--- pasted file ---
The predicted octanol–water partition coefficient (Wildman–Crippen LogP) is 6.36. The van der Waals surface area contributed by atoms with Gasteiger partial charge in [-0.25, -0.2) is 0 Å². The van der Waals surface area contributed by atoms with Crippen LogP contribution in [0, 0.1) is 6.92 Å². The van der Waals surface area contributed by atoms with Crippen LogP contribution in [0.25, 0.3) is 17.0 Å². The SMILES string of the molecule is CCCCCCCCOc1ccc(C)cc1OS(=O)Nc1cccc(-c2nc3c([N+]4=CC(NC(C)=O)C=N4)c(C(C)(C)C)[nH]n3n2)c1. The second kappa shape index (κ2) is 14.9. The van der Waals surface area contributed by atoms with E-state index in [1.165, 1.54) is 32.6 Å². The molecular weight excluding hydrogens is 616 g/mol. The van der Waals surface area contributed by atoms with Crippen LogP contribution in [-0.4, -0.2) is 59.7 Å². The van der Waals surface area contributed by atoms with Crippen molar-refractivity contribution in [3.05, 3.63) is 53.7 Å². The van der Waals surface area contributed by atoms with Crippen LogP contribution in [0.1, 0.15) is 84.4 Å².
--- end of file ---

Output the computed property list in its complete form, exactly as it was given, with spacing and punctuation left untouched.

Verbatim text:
The predicted octanol–water partition coefficient (Wildman–Crippen LogP) is 6.36. The van der Waals surface area contributed by atoms with Gasteiger partial charge in [-0.25, -0.2) is 0 Å². The van der Waals surface area contributed by atoms with Crippen LogP contribution in [0, 0.1) is 6.92 Å². The van der Waals surface area contributed by atoms with Crippen LogP contribution in [0.25, 0.3) is 17.0 Å². The SMILES string of the molecule is CCCCCCCCOc1ccc(C)cc1OS(=O)Nc1cccc(-c2nc3c([N+]4=CC(NC(C)=O)C=N4)c(C(C)(C)C)[nH]n3n2)c1. The second kappa shape index (κ2) is 14.9. The van der Waals surface area contributed by atoms with E-state index in [1.165, 1.54) is 32.6 Å². The molecular weight excluding hydrogens is 616 g/mol. The van der Waals surface area contributed by atoms with Crippen LogP contribution in [-0.4, -0.2) is 59.7 Å². The van der Waals surface area contributed by atoms with Crippen molar-refractivity contribution in [3.05, 3.63) is 53.7 Å². The van der Waals surface area contributed by atoms with Crippen LogP contribution in [0.1, 0.15) is 84.4 Å².